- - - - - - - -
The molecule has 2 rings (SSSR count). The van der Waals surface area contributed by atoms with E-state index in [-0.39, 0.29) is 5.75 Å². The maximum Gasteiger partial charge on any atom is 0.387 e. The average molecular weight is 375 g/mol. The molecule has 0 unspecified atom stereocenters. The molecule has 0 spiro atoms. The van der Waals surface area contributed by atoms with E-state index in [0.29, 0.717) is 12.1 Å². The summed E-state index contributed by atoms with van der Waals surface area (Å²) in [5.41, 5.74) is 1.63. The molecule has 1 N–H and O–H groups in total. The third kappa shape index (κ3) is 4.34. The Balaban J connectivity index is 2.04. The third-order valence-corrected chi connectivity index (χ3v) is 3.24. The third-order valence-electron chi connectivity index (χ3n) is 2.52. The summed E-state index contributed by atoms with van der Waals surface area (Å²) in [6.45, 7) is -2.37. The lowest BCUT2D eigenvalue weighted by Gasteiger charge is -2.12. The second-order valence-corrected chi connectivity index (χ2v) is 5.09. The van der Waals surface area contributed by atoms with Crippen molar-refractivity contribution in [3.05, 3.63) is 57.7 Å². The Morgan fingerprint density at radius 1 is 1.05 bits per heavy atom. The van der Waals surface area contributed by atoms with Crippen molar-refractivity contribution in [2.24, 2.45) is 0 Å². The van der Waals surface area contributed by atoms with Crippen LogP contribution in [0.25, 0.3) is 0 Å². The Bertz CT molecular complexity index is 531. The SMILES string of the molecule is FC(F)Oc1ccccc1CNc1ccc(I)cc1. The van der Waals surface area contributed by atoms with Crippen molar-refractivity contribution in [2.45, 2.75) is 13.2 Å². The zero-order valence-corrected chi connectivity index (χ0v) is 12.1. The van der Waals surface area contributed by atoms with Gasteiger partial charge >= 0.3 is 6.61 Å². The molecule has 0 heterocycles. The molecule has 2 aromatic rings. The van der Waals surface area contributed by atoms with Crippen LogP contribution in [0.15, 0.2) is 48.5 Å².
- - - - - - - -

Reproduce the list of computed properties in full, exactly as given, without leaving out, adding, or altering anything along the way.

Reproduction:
The molecule has 2 rings (SSSR count). The van der Waals surface area contributed by atoms with E-state index in [-0.39, 0.29) is 5.75 Å². The maximum Gasteiger partial charge on any atom is 0.387 e. The average molecular weight is 375 g/mol. The molecule has 0 unspecified atom stereocenters. The molecule has 0 spiro atoms. The van der Waals surface area contributed by atoms with E-state index in [0.29, 0.717) is 12.1 Å². The summed E-state index contributed by atoms with van der Waals surface area (Å²) in [5.41, 5.74) is 1.63. The molecule has 1 N–H and O–H groups in total. The third kappa shape index (κ3) is 4.34. The Balaban J connectivity index is 2.04. The third-order valence-corrected chi connectivity index (χ3v) is 3.24. The third-order valence-electron chi connectivity index (χ3n) is 2.52. The summed E-state index contributed by atoms with van der Waals surface area (Å²) in [6.45, 7) is -2.37. The lowest BCUT2D eigenvalue weighted by Gasteiger charge is -2.12. The second-order valence-corrected chi connectivity index (χ2v) is 5.09. The van der Waals surface area contributed by atoms with Crippen molar-refractivity contribution in [3.05, 3.63) is 57.7 Å². The Morgan fingerprint density at radius 1 is 1.05 bits per heavy atom. The van der Waals surface area contributed by atoms with Crippen molar-refractivity contribution in [2.24, 2.45) is 0 Å². The van der Waals surface area contributed by atoms with Crippen LogP contribution in [0.25, 0.3) is 0 Å². The Bertz CT molecular complexity index is 531. The SMILES string of the molecule is FC(F)Oc1ccccc1CNc1ccc(I)cc1. The van der Waals surface area contributed by atoms with Crippen molar-refractivity contribution in [2.45, 2.75) is 13.2 Å². The zero-order valence-corrected chi connectivity index (χ0v) is 12.1. The van der Waals surface area contributed by atoms with Gasteiger partial charge >= 0.3 is 6.61 Å². The molecule has 0 heterocycles. The molecule has 2 aromatic rings. The van der Waals surface area contributed by atoms with Crippen LogP contribution in [0.15, 0.2) is 48.5 Å².